How North Yorkshire uses an informal approach to prepare social workers for NAAS and offer relevant learning and development opportunities.

North Yorkshire county council: at-a-glance

  • Outstanding Ofsted
  • 288 social workers in the 2018 to 2019 financial year
  • Large practice area
  • Rural profile


Line mangers use a simple approach that’s informal and voluntary. The approach emphasises:

  • building personal relationships between line managers and social workers
  • using early NAAS adopters to share learning with social workers considering NAAS
  • developing learning and development opportunities

Line managers encourage social workers to focus on:

  • what they already do well
  • ways they can demonstrate their skills effectively in the assessment

This keeps the approach simple and limits the amount of extra learning social workers may need to do.

It shows social workers that they can already do much of what is in the assessment and boosts their confidence levels as they prepare for NAAS.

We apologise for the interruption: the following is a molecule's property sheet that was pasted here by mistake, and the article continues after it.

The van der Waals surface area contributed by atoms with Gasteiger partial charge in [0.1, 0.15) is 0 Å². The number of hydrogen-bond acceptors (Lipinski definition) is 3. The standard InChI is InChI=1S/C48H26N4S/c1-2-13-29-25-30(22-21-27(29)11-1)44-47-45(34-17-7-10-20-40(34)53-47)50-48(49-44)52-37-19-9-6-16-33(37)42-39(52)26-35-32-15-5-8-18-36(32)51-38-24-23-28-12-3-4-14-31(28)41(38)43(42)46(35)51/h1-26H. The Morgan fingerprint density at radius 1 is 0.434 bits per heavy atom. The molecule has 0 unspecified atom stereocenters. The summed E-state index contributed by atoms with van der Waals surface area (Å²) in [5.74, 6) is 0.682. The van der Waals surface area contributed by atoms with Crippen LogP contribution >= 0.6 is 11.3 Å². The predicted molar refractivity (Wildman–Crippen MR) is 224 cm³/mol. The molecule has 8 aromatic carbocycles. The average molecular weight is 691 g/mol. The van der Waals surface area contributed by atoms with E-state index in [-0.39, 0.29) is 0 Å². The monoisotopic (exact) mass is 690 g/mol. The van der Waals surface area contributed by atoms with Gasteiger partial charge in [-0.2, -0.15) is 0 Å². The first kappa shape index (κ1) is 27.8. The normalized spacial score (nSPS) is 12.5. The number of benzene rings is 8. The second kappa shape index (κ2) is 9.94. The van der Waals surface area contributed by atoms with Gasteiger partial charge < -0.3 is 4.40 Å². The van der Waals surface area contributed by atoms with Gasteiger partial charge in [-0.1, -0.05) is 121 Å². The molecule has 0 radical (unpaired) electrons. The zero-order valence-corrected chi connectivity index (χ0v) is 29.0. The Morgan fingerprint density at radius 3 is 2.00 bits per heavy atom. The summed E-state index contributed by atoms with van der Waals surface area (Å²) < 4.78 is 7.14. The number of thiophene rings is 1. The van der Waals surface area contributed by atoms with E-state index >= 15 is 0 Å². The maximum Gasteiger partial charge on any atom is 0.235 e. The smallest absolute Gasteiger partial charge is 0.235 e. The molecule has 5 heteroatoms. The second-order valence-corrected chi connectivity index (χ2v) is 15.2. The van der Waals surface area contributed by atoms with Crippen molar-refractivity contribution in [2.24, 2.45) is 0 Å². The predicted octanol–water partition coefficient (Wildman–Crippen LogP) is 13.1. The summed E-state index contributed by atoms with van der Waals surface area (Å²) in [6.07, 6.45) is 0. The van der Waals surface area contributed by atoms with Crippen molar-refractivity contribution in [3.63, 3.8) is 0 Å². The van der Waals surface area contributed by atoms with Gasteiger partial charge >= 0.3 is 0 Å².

Steps taken

Line managers arrange a discussion with social workers called a ‘pre-assessment conversation’.

This includes using the knowledge and skills statements (KSS) to decide if a social worker is ready to volunteer for NAAS.

Once social workers have volunteered, they then attend a tailored set of ‘action learning sets.’

These are facilitated by social workers who have already taken the assessment. Action learning sets are designed to share learning among social workers and help with assessment preparation.

This includes identifying social work theories and approaches they use in their day-to-day practice.


North Yorkshire avoided using a paper-based approach.

This means they can:

  • be more responsive to social workers’ development needs
  • reduce workload for managers
  • give social workers quicker practice endorsement decisions

Early volunteers

Getting volunteers to take the assessment early helps to test whether the approach is working and where improvements should be made.

Early adopters can provide new cohorts with feedback on what to expect, how they can prepare and how to get their knowledge and practice skills across in the assessment.

Focus on learning and development

Feedback showed that the knowledge assessment can be the most challenging part of NAAS.

Instead of preparing for every situation on the knowledge assessment, social workers are encouraged to focus on their own learning and development and day-to-day practice in relation to the KSS.

This shows them what they can already do and ensures that they’re in a good position in relation to the KSS.

Published 19 June 2019